Inferior alveolar nerve lateralization and transposition for dental implant placement. Part I: a systematic review of surgical techniques.

Abayev B, Juodzbalys G - J Oral Maxillofac Res (2015)

Schematic drawing showing the inferior alveolar neurovascular bundle transposition (A) and lateralization (B).
© Copyright Policy - open-access
Related In: Results  -  Collection

License 1 - License 2
Show All Figures
getmorefigures.php?uid=PMC4414233&req=5

fig4: Schematic drawing showing the inferior alveolar neurovascular bundle transposition (A) and lateralization (B).
Mentions: In this case, neither dissection of the terminal branches of the IAN nor sectioning of the incisor branch is needed. The technique involves the preparation of a cortical bone window (via osteotomy or drilling) that is located posterior to the mental foramen [27] (Figure 3 and Figure 4).

Bottom Line: The articles were searched from January 1997 to July 2014 and comprised English-language articles that included adult patients between 18 and 80 years old with minimal residual bone above the mandibular canal who had undergone inferior alveolar nerve (IAN) repositioning with a minimum 6 months of follow-up.Implant treatment results and complications were presented.With careful pre-operative surgical and prosthetic planning, imaging, and extremely precise surgical technique, this procedure can be successfully used for implant placement in edentulous posterior mandibular segments.

View Article: PubMed Central - HTML - PubMed

Affiliation: Department of Maxillofacial Surgery, Lithuanian University of Health Sciences, Kaunas Lithuania.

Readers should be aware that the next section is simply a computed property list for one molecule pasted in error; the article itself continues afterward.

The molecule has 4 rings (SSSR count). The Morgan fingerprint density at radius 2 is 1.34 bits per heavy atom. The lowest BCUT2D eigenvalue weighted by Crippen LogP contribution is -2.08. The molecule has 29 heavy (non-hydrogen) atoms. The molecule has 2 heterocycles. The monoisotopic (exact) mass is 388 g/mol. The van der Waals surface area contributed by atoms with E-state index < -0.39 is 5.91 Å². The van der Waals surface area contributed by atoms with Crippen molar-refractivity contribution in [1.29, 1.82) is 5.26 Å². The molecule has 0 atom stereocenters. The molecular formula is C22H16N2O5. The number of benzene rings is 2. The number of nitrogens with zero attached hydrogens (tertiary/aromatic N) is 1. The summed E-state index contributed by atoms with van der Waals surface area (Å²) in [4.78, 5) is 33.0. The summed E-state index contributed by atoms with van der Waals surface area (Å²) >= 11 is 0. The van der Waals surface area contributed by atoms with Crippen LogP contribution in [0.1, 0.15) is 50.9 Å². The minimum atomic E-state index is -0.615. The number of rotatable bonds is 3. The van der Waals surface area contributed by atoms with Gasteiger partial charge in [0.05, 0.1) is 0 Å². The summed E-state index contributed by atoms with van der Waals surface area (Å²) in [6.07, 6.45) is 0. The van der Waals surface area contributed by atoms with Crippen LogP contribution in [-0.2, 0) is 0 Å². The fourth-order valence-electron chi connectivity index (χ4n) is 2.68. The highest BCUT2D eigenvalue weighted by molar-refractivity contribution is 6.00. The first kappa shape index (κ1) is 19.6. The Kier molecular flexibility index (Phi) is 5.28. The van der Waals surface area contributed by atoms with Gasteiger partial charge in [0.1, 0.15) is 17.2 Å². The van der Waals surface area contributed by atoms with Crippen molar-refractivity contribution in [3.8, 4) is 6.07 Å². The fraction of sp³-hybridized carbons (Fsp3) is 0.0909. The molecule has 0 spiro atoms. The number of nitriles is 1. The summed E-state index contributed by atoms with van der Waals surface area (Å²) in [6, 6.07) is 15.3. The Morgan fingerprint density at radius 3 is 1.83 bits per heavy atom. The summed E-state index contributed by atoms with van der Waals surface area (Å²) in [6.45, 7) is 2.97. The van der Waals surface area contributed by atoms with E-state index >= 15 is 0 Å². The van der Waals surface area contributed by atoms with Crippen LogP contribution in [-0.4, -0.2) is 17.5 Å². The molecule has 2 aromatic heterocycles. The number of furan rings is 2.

ABSTRACT

Objectives: The purpose of this first part of a two-part series was to review the literature concerning the indications, contraindications, advantages, disadvantages and surgical techniques of the lateralization and transposition of the inferior alveolar nerve, followed by the placement of an implant in an edentulous atrophic posterior mandible.

Material and methods: A comprehensive review of the current literature was conducted according to the PRISMA guidelines by accessing the NCBI PubMed and PMC database, academic sites and books. The articles were searched from January 1997 to July 2014 and comprised English-language articles that included adult patients between 18 and 80 years old with minimal residual bone above the mandibular canal who had undergone inferior alveolar nerve (IAN) repositioning with a minimum 6 months of follow-up.

Results: A total of 16 studies were included in this review. Nine were related to IAN transposition, 4 to IAN lateralization and 3 to both transposition and lateralization. Implant treatment results and complications were presented.

Conclusions: Inferior alveolar nerve lateralization and transposition in combination with the installation of dental implants is sometimes the only possible procedure to help patients to obtain a fixed prosthesis, in edentulous atrophic posterior mandibles. With careful pre-operative surgical and prosthetic planning, imaging, and extremely precise surgical technique, this procedure can be successfully used for implant placement in edentulous posterior mandibular segments.

No MeSH data available.


Related in: MedlinePlus